Genre: Crime, Supernatural
Narrative Style: First person recount
Synopsis: Devin Jones takes a summer job at Joyland funfair and discovers the ghost of a girl murdered on the ghost train. After he and his friend Erin investigate, they discover other girls killed while the carnival was in town. Was there a serial killer on the loose?
Reading Challenges: Eclectic Reader Challenge 2016 – genre Serial Killers
That synopsis makes this story sound a whole lot more exciting than it really is. I was hoping for a hard boiled crime story with some blood and gore on the side. I haven’t read any Stephen King for a while (in fact that last one I read was probably Needful Things when that came out in 1991) but I was hoping for good things.
To be fair, a lot of the things that King is really good at are present here. The sense of Devin looking back on his life with a sense of nostalgia and pain was very well written. Devin himself was believable and likeable. The ghostly elements were quite well handled and I was willing to suspend my disbelief.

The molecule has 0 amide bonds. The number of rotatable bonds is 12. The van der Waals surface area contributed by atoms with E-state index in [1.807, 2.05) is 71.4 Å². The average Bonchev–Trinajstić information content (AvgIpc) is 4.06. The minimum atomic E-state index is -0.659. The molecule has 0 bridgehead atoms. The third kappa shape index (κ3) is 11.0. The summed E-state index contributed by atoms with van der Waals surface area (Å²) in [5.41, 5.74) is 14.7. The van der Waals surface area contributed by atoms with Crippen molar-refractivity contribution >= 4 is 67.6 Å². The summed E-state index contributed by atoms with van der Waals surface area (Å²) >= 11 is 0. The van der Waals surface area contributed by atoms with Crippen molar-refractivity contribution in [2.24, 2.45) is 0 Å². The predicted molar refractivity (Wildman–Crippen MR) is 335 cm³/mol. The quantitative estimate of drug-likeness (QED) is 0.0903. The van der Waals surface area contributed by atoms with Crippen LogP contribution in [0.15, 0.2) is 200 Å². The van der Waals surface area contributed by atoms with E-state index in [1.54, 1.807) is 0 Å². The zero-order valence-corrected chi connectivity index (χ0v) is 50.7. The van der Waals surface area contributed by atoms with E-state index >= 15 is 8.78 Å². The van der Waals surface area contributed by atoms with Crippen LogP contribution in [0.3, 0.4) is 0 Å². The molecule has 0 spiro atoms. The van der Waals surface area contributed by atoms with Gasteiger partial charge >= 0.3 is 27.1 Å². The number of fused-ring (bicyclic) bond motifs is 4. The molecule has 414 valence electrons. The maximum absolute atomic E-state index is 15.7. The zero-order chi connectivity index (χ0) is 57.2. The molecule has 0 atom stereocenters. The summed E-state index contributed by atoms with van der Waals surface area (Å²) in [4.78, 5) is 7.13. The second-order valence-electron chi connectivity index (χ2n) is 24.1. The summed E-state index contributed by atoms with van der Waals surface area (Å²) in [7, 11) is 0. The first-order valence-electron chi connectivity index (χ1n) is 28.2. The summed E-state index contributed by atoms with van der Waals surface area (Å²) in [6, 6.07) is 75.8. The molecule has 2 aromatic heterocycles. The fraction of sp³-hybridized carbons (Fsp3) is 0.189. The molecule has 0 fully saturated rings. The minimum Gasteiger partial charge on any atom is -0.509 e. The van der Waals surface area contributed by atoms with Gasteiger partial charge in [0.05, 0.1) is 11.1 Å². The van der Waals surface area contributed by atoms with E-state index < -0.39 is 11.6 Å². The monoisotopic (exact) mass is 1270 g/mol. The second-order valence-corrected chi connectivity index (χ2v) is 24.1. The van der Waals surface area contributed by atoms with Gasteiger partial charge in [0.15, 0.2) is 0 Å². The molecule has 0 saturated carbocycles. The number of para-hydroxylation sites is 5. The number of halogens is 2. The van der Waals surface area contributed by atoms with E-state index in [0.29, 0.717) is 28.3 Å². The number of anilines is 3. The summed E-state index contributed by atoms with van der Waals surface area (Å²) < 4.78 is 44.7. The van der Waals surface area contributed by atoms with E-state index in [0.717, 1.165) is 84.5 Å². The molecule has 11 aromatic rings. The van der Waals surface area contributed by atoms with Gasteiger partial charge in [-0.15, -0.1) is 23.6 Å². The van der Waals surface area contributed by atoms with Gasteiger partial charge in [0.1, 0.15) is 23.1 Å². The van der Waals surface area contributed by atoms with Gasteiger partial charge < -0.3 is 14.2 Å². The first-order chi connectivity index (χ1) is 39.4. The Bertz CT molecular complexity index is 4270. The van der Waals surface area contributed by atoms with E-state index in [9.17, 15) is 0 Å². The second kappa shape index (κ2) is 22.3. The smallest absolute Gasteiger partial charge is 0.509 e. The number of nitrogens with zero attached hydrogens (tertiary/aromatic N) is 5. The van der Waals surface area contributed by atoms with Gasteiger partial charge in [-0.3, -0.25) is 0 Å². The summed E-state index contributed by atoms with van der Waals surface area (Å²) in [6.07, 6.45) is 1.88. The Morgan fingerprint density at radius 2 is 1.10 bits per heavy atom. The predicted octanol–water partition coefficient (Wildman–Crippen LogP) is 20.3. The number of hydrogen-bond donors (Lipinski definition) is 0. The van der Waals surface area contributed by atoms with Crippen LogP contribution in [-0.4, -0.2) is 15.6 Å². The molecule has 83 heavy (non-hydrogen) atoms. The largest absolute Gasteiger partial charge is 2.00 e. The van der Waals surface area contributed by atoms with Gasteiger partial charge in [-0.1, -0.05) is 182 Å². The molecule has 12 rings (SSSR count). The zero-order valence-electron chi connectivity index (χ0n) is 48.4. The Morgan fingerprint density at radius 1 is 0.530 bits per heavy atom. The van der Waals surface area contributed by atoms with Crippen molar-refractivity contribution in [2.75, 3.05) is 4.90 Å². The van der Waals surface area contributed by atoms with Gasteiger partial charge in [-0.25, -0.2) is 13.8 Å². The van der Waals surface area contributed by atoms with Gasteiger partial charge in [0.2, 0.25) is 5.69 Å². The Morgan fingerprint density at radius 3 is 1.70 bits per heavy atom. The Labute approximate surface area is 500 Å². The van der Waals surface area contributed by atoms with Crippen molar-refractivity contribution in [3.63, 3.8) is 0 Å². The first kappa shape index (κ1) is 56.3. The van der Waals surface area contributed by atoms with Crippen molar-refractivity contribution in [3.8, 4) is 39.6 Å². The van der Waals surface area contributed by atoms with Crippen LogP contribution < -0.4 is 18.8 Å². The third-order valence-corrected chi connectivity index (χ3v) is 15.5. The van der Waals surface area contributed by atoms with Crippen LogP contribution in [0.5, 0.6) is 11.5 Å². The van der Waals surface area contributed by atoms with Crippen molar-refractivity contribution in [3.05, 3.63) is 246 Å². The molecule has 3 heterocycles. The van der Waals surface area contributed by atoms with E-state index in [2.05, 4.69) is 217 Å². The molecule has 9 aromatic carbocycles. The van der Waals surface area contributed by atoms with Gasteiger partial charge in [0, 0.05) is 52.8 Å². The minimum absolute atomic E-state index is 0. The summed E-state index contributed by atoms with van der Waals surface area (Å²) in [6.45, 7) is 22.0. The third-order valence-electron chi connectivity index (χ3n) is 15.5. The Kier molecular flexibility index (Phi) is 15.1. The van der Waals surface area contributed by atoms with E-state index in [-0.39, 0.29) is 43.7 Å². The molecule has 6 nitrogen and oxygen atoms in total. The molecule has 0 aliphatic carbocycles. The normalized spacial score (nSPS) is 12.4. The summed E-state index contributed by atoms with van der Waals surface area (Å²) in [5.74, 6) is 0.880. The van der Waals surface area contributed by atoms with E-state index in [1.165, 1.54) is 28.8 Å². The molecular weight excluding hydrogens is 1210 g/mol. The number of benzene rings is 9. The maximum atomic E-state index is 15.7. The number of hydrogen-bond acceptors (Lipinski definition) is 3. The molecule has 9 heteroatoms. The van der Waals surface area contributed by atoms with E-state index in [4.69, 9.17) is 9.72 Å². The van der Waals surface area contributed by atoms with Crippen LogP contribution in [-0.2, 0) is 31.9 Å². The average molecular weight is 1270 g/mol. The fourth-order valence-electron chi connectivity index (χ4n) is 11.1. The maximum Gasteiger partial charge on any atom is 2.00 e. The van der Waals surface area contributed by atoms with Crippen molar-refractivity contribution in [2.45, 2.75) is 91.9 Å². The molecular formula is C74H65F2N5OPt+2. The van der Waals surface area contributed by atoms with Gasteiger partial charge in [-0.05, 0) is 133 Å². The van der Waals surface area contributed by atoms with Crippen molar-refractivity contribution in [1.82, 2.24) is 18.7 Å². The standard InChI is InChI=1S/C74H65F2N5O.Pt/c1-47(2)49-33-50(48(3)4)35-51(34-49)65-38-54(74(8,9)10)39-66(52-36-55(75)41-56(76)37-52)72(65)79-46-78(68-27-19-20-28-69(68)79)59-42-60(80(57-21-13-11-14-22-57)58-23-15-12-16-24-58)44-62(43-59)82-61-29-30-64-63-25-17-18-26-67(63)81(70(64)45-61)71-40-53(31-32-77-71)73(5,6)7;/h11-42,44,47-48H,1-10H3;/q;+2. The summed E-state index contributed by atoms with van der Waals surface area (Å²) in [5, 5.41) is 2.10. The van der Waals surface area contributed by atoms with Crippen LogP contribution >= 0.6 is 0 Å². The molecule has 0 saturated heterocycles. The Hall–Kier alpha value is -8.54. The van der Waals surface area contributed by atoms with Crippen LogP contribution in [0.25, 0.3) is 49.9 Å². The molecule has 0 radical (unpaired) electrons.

The problem was there was just too much other plot going on. The ghost is introduced quite early on and then there is a lot of setting the scene with Devin explaining about his soon to be ex-girlfriend. I kept thinking, when are we going to get on with the action. In the middle, there is a flurry of activity and we learn that there is indeed a serial killer but this is quickly put on the back burner again.
This is supposed to be a crime novel but it really wanted to be a romance. The story of Devin and Annie and her disabled son Mike was necessary to the plot but I felt it took up too much time. It really slowed the pace. As a consequence, when the killer is revealed at the end, it seemed rushed and unbelievable. I didn’t spot who the killer was although the clues were all there. That wasn’t the problem. I don’t want to give any spoilers but I found it unsatisfactory.
I haven’t read any of the other books in this series but in this case Hard Crime is a misnomer. There is nothing hard about this book. It is completely soft and the ending was overly sentimental and corny. I couldn’t help feeling that King could have done better.
Finally, I feel the carnival setting was ultimately wasted. Carnivals are a little strange and sinister at the best of times. This could have been exceptionally creepy. Instead, it is all giant dogs dancing the hokey cokey and disabled kids getting the ride of their lives. Too sweet for my tastes, I’m afraid.